"You know when Tony Blair came into office, there was a celebration, a bit of relief that was a change, but they are all flawed, so I'd not like to land on any of them."
This is Dame Helen's third Broadway outing. She debuted 20 years ago as Natalia Patrovna in A Month in the Country opposite Ron Rifkin and F. Murray Abraham, and she came back in 2001 to do Dance of Death with Ian McKellen and David Strathairn.
A Month in the Country just had its first revival since then, and she took some umbrage with The Times' notice. "I was a rather sniffy review of the play. They didn't like the Turgenev play. In fact, they didn't like Turgenev's work. I think it's one of the greatest psychological explorations. To me, it's so much better — I mean, I love Chekhov, but it's more precise and beautiful than Chekhov. It's much more subtle. "The two times that I've experienced Broadway were very special experiences to me — because of the Broadway community itself and the history of Broadway. You feel like you're becoming part of an incredible theatrical experience."
She confessed that she had to rest up for a Broadway engagement. "The notion of a Broadway run first came up really, when we were still in London. Once we started getting a response from Americans who came to see the play in London and really loved it, the thought was we might move it here, but I wasn't ready to do that for a good 12 months, which is what I wanted — a 12-month break. They said okay."
Of course, for Mirren, who will turn 70 on July 26, a "break" means making only three films: "Women in God," which is poised for release, and two others that are in post-production: "Eye in the Sky" and "Trumbo." In the latter, she dons quite different headgear than a crown to play Hollywood's "Mad Hatter," right-wing gossip columnist Hedda Hopper, who here butts heads with blacklisted screenwriter Dalton Trumbo, played by the new Tony and Emmy winner Bryan Cranston.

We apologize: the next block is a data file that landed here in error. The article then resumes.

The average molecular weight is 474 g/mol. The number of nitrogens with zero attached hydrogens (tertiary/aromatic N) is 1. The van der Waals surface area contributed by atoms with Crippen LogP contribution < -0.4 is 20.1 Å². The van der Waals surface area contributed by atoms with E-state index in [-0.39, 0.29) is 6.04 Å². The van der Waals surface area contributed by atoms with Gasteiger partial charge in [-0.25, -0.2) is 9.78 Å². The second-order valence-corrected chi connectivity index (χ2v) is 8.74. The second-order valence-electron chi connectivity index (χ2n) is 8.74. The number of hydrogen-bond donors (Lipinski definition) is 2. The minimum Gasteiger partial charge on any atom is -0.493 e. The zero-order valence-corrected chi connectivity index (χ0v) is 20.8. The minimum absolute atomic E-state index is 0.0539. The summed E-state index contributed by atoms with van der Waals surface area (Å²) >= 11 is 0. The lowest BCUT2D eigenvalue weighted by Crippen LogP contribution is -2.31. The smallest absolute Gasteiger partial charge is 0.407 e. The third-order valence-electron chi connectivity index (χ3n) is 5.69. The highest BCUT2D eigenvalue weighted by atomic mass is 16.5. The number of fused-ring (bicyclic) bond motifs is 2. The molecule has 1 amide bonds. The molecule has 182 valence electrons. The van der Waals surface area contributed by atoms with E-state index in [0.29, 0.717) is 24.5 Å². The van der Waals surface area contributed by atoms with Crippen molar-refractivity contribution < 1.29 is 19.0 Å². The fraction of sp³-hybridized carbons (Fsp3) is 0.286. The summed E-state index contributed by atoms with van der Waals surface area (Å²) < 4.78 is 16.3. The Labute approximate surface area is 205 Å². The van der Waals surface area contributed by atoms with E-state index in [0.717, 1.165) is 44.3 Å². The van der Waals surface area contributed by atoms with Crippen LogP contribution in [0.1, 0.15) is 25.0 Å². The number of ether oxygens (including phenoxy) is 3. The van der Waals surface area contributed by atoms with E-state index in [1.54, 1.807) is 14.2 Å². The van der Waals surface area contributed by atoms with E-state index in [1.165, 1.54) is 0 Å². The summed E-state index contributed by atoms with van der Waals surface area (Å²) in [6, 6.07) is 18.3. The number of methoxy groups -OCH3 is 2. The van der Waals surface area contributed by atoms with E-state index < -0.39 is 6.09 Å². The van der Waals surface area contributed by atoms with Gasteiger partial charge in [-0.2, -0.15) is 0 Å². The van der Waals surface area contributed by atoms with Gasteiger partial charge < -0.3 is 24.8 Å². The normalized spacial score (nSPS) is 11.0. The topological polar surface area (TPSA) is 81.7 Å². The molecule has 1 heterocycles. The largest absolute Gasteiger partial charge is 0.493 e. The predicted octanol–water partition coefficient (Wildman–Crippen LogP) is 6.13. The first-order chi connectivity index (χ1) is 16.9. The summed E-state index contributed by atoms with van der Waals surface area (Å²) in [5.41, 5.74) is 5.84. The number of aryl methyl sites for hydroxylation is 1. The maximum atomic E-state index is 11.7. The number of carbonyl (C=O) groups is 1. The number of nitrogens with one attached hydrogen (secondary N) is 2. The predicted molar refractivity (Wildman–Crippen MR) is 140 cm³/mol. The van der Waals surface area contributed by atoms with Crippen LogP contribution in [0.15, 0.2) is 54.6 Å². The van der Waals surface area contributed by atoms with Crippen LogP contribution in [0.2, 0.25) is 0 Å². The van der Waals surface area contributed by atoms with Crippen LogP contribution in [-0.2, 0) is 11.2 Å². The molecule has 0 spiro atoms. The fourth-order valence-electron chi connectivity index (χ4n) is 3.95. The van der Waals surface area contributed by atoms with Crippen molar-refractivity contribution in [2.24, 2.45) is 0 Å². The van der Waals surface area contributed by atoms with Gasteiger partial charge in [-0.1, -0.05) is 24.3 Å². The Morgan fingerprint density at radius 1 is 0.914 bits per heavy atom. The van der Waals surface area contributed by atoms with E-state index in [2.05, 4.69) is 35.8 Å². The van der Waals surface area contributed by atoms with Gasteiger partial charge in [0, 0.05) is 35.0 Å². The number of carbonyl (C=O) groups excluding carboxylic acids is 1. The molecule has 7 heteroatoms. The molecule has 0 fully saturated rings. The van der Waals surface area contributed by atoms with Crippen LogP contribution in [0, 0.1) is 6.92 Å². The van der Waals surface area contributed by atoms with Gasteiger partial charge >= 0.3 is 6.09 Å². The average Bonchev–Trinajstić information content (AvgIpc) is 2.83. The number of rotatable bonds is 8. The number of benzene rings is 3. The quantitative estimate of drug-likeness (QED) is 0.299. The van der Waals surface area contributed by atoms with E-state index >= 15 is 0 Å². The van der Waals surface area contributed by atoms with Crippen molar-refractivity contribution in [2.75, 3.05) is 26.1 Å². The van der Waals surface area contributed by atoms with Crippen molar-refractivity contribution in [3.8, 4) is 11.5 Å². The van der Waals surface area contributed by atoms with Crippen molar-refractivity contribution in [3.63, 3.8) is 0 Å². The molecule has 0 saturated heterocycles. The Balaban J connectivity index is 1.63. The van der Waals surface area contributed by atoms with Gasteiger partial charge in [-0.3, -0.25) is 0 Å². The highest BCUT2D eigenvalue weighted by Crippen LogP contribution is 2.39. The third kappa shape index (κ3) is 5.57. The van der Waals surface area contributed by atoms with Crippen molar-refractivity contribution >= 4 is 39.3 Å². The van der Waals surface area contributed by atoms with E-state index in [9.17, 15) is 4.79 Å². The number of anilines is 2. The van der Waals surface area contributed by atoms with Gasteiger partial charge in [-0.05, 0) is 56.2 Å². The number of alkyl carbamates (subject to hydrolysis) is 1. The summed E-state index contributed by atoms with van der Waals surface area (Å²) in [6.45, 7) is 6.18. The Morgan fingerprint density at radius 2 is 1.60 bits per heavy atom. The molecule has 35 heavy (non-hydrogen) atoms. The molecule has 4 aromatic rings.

Among The Audience's first-night audience were two royals checking out Current Events: Henry VIII and his axed, Anne Boleyn (a.k.a., Nathaniel Parker and Lydia Leonard of the two-part historical, Wolf Hall, opening April 9 at the Winter Garden).
There was a nice turnout from the It Shoulda Been You company: Tyne Daly, David Burtka and hubby, Neil Patrick Harris, and book writer-lyricist Brian Hargrove and his hubby and debuting Broadway director David Hyde Pierce. It's due April 14.
Also: Chandler Williams now of "The Blacklist": director Walter Bobbie (looking like Sir Richard Attenborogh behind a beard), Charlotte d'Amboise (bound for Chicago to play Mrs. Mullins to Steven Pasquale's Billy Bigelow), director Joe Mantello (readying Airline Highway for the last night of Tony eligibility), Emily Mortimer of "Newsroom," David Geffen, director-choreographer Jerry Mitchell, writer-director Tony Gilroy, Nick Westrake and Michael Feinstein, staying busy despite a bum foot.